Isadora Shapiro, by and Through Her Parents Gary and Laurieshapiro, Plaintiff-appellee, Cross-appellant, v. Paradise Valley Unified School District No. 69,defendant-appellant, Cross-appellee, 152 F.3d 1159 (9th Cir. 1998)

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U.S. Court of Appeals for the Ninth Circuit - 152 F.3d 1159 (9th Cir. 1998) Argued and Submitted July 16, 1998. Decided Aug. 19, 1998. As Amended Aug. 31, 1998

Stephen Walker, Beachwood, Ohio, for plaintiff-appellee-cross-appellant.

Robert D. Haws and Gary L. Lassen, Jennings, Strouss & Salmon, Phoenix, Arizona, for defendant-appellant-cross-appellee.

Appeals from the United States District Court for the District of Arizona; Robert C. Broomfield, District Judge, Presiding. D.C. No. CV-95-02377-RCB.

Before: REINHARDT, NOONAN, and THOMPSON, Circuit Judges.


Isadora ("Dorie") Shapiro, a hearing-impaired child, by and through her parents, Gary and Laurie Shapiro, filed suit against Paradise Valley Unified School District, alleging that the District failed to provide her with a "free appropriate public education" as required by the Individuals with Disabilities Education Act ("IDEA"), 20 U.S.C. §§ 1400, et seq. Dorie sought reimbursement under the Act for the fees and expenses paid to enroll her at a specialized private school pending the resolution of administrative due process hearings regarding the district's compliance with the Act. She had attended the private school for the preceding three years under a grant the school provided. The grant was not available, however, for the year at issue. The district court ruled in Dorie's favor on her claim that the District violated the IDEA, but remanded the proceedings to the administrative officer with instructions to determine whether the specialized private school provided an "appropriate" education. When the district court entered the remand order, it also "terminated" the action. The District appealed the district court's decision that it failed to comply with the IDEA, and Dorie cross-appealed the order remanding the question of the appropriateness of the education provided by her private school, as well as some of the claims decided against her.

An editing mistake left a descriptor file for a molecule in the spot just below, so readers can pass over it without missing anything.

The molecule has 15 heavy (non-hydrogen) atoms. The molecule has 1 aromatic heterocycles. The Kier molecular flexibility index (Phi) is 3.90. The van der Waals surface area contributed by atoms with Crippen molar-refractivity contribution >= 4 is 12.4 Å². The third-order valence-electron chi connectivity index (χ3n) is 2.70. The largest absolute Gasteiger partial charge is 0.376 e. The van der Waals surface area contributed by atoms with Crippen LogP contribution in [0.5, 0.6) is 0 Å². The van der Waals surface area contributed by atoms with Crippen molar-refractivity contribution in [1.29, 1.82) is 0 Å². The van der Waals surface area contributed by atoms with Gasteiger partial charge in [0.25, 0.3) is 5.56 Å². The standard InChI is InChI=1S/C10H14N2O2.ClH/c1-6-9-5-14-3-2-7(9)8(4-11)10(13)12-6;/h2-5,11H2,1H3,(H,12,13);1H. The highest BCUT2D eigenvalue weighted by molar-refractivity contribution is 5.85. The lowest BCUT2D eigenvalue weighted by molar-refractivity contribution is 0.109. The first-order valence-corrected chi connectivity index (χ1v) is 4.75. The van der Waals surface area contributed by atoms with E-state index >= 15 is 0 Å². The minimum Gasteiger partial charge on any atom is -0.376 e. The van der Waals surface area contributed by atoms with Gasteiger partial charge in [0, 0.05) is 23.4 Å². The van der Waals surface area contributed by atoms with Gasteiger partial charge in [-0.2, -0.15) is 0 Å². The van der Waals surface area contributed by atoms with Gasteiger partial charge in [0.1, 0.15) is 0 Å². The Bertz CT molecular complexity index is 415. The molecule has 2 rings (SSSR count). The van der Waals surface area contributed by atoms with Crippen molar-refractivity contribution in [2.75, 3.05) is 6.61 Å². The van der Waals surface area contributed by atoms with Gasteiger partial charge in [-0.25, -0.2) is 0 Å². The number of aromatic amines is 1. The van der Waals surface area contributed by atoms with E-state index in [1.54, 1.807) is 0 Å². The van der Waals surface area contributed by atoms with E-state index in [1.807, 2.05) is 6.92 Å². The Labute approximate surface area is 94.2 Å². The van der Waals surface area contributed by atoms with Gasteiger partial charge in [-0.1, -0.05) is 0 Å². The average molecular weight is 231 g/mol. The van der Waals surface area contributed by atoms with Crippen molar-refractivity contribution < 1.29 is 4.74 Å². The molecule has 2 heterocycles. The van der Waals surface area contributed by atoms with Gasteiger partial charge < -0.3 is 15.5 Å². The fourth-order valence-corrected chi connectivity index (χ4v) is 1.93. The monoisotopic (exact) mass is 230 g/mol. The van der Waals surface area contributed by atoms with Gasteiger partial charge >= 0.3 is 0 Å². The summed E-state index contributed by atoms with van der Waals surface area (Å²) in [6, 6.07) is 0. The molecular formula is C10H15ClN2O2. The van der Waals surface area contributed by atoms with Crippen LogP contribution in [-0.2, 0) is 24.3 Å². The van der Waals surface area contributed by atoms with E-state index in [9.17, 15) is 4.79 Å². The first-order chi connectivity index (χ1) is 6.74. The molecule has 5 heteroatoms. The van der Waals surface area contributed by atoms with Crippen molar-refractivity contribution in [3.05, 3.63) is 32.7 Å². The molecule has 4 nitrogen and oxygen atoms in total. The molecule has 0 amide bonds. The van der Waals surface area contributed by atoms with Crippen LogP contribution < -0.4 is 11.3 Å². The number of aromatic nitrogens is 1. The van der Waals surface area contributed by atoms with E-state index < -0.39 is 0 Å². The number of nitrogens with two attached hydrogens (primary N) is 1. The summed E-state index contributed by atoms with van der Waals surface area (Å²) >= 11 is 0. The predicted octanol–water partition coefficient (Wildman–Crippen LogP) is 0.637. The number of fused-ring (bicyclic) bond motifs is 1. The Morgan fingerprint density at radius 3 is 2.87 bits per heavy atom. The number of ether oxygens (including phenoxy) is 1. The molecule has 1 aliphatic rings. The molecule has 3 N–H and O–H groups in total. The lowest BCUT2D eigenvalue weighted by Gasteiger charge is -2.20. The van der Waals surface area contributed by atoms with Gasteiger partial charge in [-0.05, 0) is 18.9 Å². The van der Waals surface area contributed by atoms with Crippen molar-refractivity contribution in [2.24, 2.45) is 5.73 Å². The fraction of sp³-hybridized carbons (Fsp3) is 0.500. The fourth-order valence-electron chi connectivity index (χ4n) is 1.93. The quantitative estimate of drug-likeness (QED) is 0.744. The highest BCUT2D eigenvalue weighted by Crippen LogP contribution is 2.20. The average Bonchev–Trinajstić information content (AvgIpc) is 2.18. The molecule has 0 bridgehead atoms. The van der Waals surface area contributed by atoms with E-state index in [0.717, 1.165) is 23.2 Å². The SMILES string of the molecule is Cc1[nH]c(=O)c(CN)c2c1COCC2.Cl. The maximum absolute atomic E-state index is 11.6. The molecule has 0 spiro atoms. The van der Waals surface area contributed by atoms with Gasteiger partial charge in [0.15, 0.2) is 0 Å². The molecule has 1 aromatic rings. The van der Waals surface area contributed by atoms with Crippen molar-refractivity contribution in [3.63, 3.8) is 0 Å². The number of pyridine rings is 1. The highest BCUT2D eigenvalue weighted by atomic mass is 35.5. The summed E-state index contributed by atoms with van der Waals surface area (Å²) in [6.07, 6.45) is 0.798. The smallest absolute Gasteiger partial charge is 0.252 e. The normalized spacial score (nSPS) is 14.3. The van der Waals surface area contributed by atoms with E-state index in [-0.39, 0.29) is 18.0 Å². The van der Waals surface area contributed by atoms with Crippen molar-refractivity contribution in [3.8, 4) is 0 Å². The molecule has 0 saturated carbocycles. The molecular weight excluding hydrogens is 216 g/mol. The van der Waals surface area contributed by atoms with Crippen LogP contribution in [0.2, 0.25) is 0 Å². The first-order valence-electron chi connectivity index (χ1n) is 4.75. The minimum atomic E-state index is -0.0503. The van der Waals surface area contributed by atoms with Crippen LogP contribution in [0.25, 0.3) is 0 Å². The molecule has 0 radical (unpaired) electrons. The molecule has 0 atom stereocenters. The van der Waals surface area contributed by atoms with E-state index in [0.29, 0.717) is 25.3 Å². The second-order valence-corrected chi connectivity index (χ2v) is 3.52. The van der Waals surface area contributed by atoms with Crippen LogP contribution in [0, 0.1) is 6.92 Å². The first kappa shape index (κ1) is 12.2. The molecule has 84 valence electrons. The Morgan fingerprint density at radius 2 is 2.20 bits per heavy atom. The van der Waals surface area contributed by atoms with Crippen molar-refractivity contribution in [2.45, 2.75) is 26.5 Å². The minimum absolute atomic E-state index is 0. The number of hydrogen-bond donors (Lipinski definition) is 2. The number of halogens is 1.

Because we conclude that the district court exceeded its authority in terminating the action when it remanded for further proceedings, we vacate the termination order and remand for entry of a stay. "The rule in this Circuit is that where a court suspends proceedings in order to give preliminary deference to an independent adjudicating body but further judicial proceedings are contemplated, then jurisdiction should be retained by a stay of proceedings, not relinquished by a dismissal." United States v. Henri, 828 F.2d 526, 529 (9th Cir. 1987) (per curiam) (internal quotations and citations omitted). Here, the district court remanded the case to the due process hearing officer for a decision as to the appropriateness of Dorie's specialized private education. The hearing officer's ruling will determine whether she is entitled to reimbursement from the District for the school year at issue. Rather than staying the proceedings while the hearing officer makes the requisite additional findings, however, the court terminated the action. In so doing, the district court exceeded its authority. "Because the district court should have entered a stay," the defendant's appeal and the Shapiros' cross-appeal "must be dismissed for lack of a final, appealable order." Id. at 529 (citing Moses H. Cone Memorial Hospital v. Mercury Constr. Corp., 460 U.S. 1, 10 n. 11, 103 S. Ct. 927, 74 L. Ed. 2d 765 (1983) (stating that a stay is generally not a final decision for purposes of 28 U.S.C. § 1291)). Until the administrative proceedings are completed, the district court will not have before it all the issues that are necessary for it to render a final judgment.

Finally, while there are unusual circumstances in which we treat a remand order as final for the purposes of appeal, see Chugach Alaska Corp. v. Lujan, 915 F.2d 454, 457 (9th Cir. 1990), this case does not meet the test for doing so. Here, appellate review would not be foreclosed to any party if an immediate appeal were not allowed. See id. (noting that one of the requirements for treating a remand order as final is that review would be foreclosed if "an immediate appeal were unavailable").

There being no valid final district court order, the issues appealed by the parties are not properly before us. Accordingly, we vacate the district court's order terminating the action, and remand for entry of a stay pending a final determination by the hearing officer.